After climbing steadily for just over a mile and a half we reach Scarth Gap and the end of our first bite-sized chunk. Time for a drink and to mentally re-group in readiness for  bite-size chunk number two, the descent into Ennerdale and onwards to the Black Sail hostel. Our skyline view becomes less picturesque and a whole lot more wild and rugged as we gaze at Great Gable, the north and south tops of Kirk Fell and the lower slopes of Pillar. The rounded grassy hump over on the right has its own name, that of Looking Stead. Best not to even begin to think about the loss of hard won height, be positive and think about the views to be had from the remote valley and the break we have promised ourselves when we reach the hostel. I also remind myself to take note of the path and the gradient as we descend. When we return this will be the only section of climbing we’ll have to do but it comes at the end of the walk when legs will be tiring so its useful to know just how much of a climb it will be.

We begin dropping down into Ennerdale on a gravelly path initially which eventually became a very nicely pitched one down some reasonably gentle gradients. The River Liza begins to appear as it meanders its way along the valley bottom and we can see a little more of Green Cove to the right of Looking Stead.

We’re almost down to the valley track which provides access for the Black Sails hostel staff vehicles only, no other vehicles are permitted to use it. Across the river, and seeming to take up more than its fair share of the valley, is the vast bulk of Pillar. No gently rising grassy slopes await walkers across there, its straight up from the valley floor into a maze of cliffs, crags, gullies, ravines and chasms. A rock climber’s ideal playground. The path leads us down to a handgate and onto the very rocky vehicle access track. A Land Rover, parked beside the hostel, was the obvious vehicle for the job, but even with that I imagine it would still be an uncomfortable ride.

Just over three quarters of a mile from Scarth Gap is the Black Sails Youth Hostel which is open every day from mid March until the end of October. There’s plenty of info about it on the internet so I won’t add further details here. We had already had a chat with one chap who had stayed overnight, he had just passed through the handgate as we were making our way down to it and was on his way up to Haystacks. He’d enjoyed his overnight stay at the hostel and mentioned that the rain a couple of days ago had replenished the hostel’s water supply which was on the verge of running out. The hostel’s water is apparently taken from a nearby beck coming down from Haystacks. We gave our cheery good mornings to the group of four in the shot as we passed by. We didn’t want to get in anyone’s way by taking a break at the hostel so we carried on a little further until …..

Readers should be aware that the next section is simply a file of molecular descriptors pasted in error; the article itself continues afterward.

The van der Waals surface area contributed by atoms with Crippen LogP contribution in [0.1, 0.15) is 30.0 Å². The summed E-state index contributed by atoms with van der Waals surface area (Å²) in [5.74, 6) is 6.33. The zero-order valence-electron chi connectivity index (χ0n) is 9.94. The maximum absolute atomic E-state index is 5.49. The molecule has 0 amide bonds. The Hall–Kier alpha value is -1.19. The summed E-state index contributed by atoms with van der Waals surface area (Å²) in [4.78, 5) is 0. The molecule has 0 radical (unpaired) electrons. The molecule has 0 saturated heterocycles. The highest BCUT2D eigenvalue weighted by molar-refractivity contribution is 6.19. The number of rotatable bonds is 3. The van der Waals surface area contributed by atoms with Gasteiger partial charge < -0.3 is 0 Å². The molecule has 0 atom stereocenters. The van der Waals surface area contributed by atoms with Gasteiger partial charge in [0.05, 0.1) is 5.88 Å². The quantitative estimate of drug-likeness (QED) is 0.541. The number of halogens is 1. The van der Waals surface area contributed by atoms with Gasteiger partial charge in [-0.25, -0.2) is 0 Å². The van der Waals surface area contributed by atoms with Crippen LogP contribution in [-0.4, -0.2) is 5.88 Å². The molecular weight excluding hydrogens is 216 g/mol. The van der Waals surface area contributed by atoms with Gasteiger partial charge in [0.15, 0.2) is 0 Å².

….. it was out of sight, just behind the small rise in the path, and flopped down on a grassy mound for our mid-morning break. Not that it was mid-morning, it was only 9.30 am after all, but having been up and about for a few hours it just felt like it. We didn’t stop longer than five minutes but while we there the group in the previous shot came by, the two fellas carrying packs, the two women carrying nothing.

The group crossed the Liza by the footbridge, carried on up the slopes and eventually disappeared from our view, destination unknown, because we never saw them again.

A lovely view along Ennerdale as we crossed the bridge …..

….. and began the third bite-sized chunk, just under a mile of steep climbing up to the Black Sails Pass, the shaded crags of Kirk Fell at the head of the pass are directly ahead of us.

Another look along Ennerdale as we begin the climb alongside Sail Beck up to Black Sail Pass.

Looking back to the hostel, although it might need a zoom in to locate it beside the path to the right of the stand of trees in the centre. The path tracks back over the lower slopes of Haystacks and gently rises up to Scarth Gap, passing between Seat and Haystacks. I wondered how gentle it would feel on the return journey but away with such imaginings, just keep on climbing.

Sail Beck tumbling down to join the Liza, well maybe not exactly tumbling perhaps but a bit more than a dribble. Here, on its southern side, Haystacks finally gets to show itself off as a fell in its own right rather than being overshadowed by Pillar, which it usually is when seen from the Honister side. It even boasts its own little set of drumlins as an added attraction.